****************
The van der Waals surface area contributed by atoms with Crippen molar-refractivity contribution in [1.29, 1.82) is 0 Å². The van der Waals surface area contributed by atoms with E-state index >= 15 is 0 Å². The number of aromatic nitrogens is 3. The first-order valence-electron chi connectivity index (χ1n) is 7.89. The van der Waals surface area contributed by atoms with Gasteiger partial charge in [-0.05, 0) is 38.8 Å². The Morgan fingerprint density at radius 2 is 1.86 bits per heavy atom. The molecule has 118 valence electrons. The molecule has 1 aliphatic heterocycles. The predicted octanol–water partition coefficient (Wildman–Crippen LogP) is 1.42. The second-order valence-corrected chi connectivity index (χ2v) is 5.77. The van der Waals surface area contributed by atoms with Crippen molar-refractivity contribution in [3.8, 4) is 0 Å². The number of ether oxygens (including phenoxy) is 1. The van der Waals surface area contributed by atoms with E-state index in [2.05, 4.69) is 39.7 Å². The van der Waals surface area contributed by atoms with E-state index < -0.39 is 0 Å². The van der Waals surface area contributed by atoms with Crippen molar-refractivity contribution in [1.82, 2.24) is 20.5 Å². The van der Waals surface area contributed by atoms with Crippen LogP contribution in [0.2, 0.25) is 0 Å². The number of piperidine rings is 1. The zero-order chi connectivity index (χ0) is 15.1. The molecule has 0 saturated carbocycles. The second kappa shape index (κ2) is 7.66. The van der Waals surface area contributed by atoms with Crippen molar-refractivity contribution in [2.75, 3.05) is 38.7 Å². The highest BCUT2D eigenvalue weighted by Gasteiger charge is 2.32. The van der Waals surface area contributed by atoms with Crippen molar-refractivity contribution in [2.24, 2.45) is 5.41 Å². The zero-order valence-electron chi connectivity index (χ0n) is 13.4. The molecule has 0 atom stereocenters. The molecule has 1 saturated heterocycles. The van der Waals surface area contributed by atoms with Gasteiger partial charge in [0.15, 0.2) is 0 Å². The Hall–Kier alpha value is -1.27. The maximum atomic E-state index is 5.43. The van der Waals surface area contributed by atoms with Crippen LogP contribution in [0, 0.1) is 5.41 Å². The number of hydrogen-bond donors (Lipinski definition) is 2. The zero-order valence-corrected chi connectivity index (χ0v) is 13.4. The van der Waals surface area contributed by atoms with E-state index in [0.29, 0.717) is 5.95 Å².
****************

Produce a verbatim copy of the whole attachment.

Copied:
The van der Waals surface area contributed by atoms with Crippen molar-refractivity contribution in [1.29, 1.82) is 0 Å². The van der Waals surface area contributed by atoms with E-state index >= 15 is 0 Å². The number of aromatic nitrogens is 3. The first-order valence-electron chi connectivity index (χ1n) is 7.89. The van der Waals surface area contributed by atoms with Gasteiger partial charge in [-0.05, 0) is 38.8 Å². The Morgan fingerprint density at radius 2 is 1.86 bits per heavy atom. The molecule has 118 valence electrons. The molecule has 1 aliphatic heterocycles. The predicted octanol–water partition coefficient (Wildman–Crippen LogP) is 1.42. The second-order valence-corrected chi connectivity index (χ2v) is 5.77. The van der Waals surface area contributed by atoms with Crippen molar-refractivity contribution in [3.8, 4) is 0 Å². The number of ether oxygens (including phenoxy) is 1. The van der Waals surface area contributed by atoms with E-state index in [2.05, 4.69) is 39.7 Å². The van der Waals surface area contributed by atoms with E-state index < -0.39 is 0 Å². The van der Waals surface area contributed by atoms with Crippen molar-refractivity contribution in [1.82, 2.24) is 20.5 Å². The van der Waals surface area contributed by atoms with Crippen LogP contribution in [0.2, 0.25) is 0 Å². The number of piperidine rings is 1. The zero-order chi connectivity index (χ0) is 15.1. The molecule has 0 saturated carbocycles. The second kappa shape index (κ2) is 7.66. The van der Waals surface area contributed by atoms with Crippen molar-refractivity contribution in [2.75, 3.05) is 38.7 Å². The highest BCUT2D eigenvalue weighted by Gasteiger charge is 2.32. The van der Waals surface area contributed by atoms with Crippen molar-refractivity contribution in [2.24, 2.45) is 5.41 Å². The zero-order valence-electron chi connectivity index (χ0n) is 13.4. The molecule has 0 atom stereocenters. The molecule has 1 saturated heterocycles. The van der Waals surface area contributed by atoms with Gasteiger partial charge in [0.15, 0.2) is 0 Å². The Hall–Kier alpha value is -1.27. The maximum atomic E-state index is 5.43. The van der Waals surface area contributed by atoms with Crippen LogP contribution in [0, 0.1) is 5.41 Å². The number of hydrogen-bond donors (Lipinski definition) is 2. The zero-order valence-corrected chi connectivity index (χ0v) is 13.4. The van der Waals surface area contributed by atoms with E-state index in [0.29, 0.717) is 5.95 Å².